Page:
But maybe you could argue it’s in the eye of the beholder.

You also wouldn’t (or shouldn’t) session beer here as you might in a pub as that would defeat the object. It would be like filling cartons with a single sweet at the Pic n’ Mix. Yes, a beer shop is a confectioner’s boutique.

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I now feel that a market town isn’t complete without one – it fits in with the ethos perfectly. You inspect the wares on the shelves; try before you buy on the taps. What’s good? What’s local? But equally – what’s foreign, exotic and exciting in a sharing bottle?

Though I don’t want any more to be lost, the beer shop might one day gain as equal footing in communities as the pub.

Let me finish on this as proof of evolution. This is the beer shop in Hitchin. To me, it represents possibilities and the future. This isn’t a pub but a cross between a celebration and an analysis of beer. It’s been thoroughly thought out – the tasting tables separated from the bottle shelves as neatly as pub snugs used to be separated from the public lounge. The thing this establishment reminds me of most is a library – the archiving section and the reading section. This is the kind of set-up you get when you have an increasingly discerning clientele – the browsing and the study.

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Despite the onslaught of morris dancers, the beer shops in England’s market towns are leading the way. Beer has become a focus and a quest rather than a staple. The beer shop is something new in Britain. There is, of course, precedent in Belgium but the ones flowering in our market towns are raising the… what’s the word?

Bar.

Session 120: Brown Beer

Session 120: Brown Beer

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This month, Brighton-based Joe Tindall hosts the 120th Friday Session and has chosen a topic that comes with some emotional baggage: brown beer.

He explains:

“The colour brown has certain connotations, some of which I won’t dwell on. But used in reference to beer, it can signify a kind of depressing old fashioned-ness – to refer to a traditional bitter as ‘brown’ seems to suggest it belongs to a bygone corduroy-trousered era. As breweries who pride themselves on their modernity focus on beers that are either decidedly pale or unmistakably black, the unglamorous brown middle ground is consistently neglected.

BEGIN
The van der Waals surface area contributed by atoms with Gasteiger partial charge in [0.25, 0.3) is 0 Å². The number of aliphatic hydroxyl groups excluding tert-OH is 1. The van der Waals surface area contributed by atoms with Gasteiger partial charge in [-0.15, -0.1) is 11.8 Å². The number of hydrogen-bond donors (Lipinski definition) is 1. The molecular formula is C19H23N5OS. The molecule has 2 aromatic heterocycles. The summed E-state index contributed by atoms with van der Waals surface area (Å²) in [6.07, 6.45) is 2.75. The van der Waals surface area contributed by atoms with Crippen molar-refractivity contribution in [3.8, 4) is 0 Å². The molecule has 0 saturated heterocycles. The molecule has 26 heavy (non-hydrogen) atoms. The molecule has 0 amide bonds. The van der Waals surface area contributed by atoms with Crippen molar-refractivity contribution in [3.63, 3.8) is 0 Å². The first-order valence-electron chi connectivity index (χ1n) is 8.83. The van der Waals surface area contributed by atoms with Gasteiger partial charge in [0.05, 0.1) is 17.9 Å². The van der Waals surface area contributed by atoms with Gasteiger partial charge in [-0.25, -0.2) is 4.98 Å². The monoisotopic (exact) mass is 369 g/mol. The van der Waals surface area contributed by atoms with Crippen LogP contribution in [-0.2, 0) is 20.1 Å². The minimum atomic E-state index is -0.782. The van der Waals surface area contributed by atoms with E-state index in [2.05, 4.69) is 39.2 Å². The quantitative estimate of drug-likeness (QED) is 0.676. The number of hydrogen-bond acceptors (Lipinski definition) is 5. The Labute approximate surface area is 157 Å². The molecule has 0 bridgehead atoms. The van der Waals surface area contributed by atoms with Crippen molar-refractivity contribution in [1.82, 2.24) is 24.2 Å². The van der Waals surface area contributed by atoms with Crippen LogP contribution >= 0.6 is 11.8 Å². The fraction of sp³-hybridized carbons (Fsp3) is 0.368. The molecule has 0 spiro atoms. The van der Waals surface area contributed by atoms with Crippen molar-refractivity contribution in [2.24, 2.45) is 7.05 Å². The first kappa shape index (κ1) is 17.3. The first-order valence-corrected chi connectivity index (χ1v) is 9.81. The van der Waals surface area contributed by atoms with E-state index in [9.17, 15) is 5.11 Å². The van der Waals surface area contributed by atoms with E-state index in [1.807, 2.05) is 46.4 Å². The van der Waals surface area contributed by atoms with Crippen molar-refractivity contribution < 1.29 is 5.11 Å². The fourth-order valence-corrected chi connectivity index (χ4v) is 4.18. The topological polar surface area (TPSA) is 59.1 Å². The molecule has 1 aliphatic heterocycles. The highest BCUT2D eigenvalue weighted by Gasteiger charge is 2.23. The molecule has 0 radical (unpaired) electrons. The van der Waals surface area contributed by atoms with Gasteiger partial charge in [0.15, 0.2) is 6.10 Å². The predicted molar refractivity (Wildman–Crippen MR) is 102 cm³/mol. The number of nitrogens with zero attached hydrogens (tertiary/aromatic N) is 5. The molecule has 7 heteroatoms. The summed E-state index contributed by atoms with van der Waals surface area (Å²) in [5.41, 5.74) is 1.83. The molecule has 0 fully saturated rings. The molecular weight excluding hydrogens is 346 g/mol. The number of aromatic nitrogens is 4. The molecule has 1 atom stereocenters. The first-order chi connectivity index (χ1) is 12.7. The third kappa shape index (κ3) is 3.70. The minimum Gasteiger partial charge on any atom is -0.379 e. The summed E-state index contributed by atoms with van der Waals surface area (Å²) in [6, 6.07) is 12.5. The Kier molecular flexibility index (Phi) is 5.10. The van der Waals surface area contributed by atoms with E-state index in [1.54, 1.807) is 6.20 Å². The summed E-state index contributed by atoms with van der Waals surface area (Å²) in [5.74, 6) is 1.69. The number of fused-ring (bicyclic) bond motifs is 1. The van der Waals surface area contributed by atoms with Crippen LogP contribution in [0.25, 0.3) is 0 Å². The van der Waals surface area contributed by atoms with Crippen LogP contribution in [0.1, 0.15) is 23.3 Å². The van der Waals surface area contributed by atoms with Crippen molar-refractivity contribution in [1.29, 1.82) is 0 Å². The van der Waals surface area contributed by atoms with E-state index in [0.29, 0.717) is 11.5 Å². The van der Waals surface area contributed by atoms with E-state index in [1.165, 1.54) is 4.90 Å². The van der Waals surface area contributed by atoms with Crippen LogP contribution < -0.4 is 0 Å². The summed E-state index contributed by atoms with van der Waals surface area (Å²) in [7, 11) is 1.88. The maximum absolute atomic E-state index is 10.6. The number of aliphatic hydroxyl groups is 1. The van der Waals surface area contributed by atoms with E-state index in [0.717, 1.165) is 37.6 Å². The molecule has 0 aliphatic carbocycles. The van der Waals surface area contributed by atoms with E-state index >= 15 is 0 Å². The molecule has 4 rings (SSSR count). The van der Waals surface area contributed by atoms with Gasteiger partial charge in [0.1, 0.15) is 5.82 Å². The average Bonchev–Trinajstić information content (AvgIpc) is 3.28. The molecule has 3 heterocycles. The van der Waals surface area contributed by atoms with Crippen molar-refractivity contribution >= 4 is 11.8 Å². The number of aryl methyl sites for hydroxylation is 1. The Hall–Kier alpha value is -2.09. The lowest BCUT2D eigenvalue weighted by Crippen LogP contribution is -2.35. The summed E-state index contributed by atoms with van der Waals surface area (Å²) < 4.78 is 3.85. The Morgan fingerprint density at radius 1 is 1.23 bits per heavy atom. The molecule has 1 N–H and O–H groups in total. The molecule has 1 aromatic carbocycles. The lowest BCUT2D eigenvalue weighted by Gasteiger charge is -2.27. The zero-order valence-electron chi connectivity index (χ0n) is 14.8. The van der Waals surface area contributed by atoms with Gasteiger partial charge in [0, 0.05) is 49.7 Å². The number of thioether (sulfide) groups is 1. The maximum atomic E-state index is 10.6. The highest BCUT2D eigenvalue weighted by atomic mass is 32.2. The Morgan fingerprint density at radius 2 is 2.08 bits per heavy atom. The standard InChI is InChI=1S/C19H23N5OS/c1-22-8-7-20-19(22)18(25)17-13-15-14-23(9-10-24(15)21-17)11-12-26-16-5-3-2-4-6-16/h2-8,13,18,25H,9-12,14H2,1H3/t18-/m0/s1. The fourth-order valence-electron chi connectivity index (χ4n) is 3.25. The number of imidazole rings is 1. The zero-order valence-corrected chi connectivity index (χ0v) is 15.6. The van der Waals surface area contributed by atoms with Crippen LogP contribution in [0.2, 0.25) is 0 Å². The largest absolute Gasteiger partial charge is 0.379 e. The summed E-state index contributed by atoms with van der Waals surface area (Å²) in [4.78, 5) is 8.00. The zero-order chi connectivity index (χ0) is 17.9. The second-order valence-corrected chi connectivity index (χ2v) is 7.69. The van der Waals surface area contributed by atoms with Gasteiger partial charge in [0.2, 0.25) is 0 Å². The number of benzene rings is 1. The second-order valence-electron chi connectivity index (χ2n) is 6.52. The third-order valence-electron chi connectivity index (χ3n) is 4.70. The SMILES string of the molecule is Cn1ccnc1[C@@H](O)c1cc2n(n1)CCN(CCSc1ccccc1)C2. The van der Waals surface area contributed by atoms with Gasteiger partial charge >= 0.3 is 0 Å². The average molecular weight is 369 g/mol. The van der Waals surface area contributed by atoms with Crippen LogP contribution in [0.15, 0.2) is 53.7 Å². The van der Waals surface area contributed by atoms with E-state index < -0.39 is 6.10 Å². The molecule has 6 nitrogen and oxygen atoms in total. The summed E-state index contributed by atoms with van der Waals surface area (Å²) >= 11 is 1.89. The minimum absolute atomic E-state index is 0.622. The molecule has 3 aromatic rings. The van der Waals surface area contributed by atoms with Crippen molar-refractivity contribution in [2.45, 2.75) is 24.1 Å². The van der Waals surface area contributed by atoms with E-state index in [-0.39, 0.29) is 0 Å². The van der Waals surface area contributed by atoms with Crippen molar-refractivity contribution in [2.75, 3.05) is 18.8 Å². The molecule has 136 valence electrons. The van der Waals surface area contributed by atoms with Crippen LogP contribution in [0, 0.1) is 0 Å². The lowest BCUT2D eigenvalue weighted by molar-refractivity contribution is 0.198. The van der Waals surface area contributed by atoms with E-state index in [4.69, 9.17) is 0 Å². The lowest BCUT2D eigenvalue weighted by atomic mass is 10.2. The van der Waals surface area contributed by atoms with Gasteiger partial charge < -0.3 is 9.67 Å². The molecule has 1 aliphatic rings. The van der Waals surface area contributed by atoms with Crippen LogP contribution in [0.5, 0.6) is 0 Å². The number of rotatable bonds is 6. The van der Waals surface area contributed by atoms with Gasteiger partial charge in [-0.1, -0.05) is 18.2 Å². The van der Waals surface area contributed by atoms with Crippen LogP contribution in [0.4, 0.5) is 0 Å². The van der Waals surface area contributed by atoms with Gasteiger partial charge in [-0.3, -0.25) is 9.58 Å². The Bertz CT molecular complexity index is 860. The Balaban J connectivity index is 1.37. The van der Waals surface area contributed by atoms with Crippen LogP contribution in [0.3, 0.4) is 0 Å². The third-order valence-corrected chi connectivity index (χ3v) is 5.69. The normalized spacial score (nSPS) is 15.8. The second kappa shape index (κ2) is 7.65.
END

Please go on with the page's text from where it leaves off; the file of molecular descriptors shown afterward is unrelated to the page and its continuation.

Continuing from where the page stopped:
So for Session 120, let’s buck the trend and contemplate brown beer. This might be brown ale, or the aforementioned English bitter; it could be a malty Belgian brune, a dubbel or a tart oud bruin; even a German dunkel might qualify.”

Joe is absolutely right. It’s time to ditch this lazy prejudice. I have ripped off my corduroy trousers and thrown them from the upstairs window.

This also gives me an opportunity to add a local slant – I want to talk about a gem little known outside its native borders: Death or Glory by Tring Brewery.

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There are only a handful of long-running cask strong ales across Britain and this is Hertfordshire’s. Heavy abv beers have become legion over the past few years but this ale is an old-timer by comparison. Tring Brewery was founded in 1992 and Death or Glory was first brewed in 1994, so celebrates its twenty third birthday this year. It’s a 7.2 abv beer traditionally brewed on 25th October to commemorate the charge of the Light Brigade but is now produced numerous times a year.

It’s billed as a strong ale though if you wanted to shoehorn it, you could call it a barley wine. It features Styrian and Challenger hops and Maris Otter, Crystal and Chocolate malt.

It’s a beer that would mellow over a few days but doesn’t often get the chance; when it does the rounds across the beer engines of Hertfordshire, the cask can be completely emptied by the pub-goers on the day of tapping. You usually have to be quick on your feet down to the local to score some.

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What was noteworthy when it was first made is that it was aged – a process given to few beers at the time in Britain. It’s always matured for a month before release.

It’s in the midst of modern beers going into the citrussy hop jungles that this beer stands out even more. It’s of a different time and disposition. There is fruit but it’s not the modern pale oozing tropical juices – it’s more typically British. It reflects the climate; the conserves and the pickling. This has the taste of jams and chutneys, nods to brown sauce and Worcester sauce.

When it’s dispensed from a bottle, there’s an appropriate whoosh of carbonation when you crack it open but there are no runnels charging up the inside of the glass because the beer is too rich.

On the eye it’s like dark treacle. The aroma is of tar, stewed dark fruit, polished wood and bitumen. The palate reflects notes of black cherries, dandelion and burdock, iodine, molasses or brown sugar and that funfair staple – candied apples encased in a caramel amber. It’s viscous and sticky like the thrush-strewn berries along autumn gutters.

It laminates the tongue and inner maw like a glaze. It’s everything in all directions with the fruity hops in there somewhere clinging to flotsam in the maelstrom. It goes sweet, sickly sweet then bitter and retraces this circuit.

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I wanted to give an idea of this beer on cask so I rang the brewery. I was told if it would be anywhere it would be in the Lamb in Stoke Goldington in north Buckinghamshire. I contacted this pub and found out it’s on as a permanent! At my earliest opportunity, I embarked on a quest into this exotic county that borders mine – a proper Ernest Shackleton, me.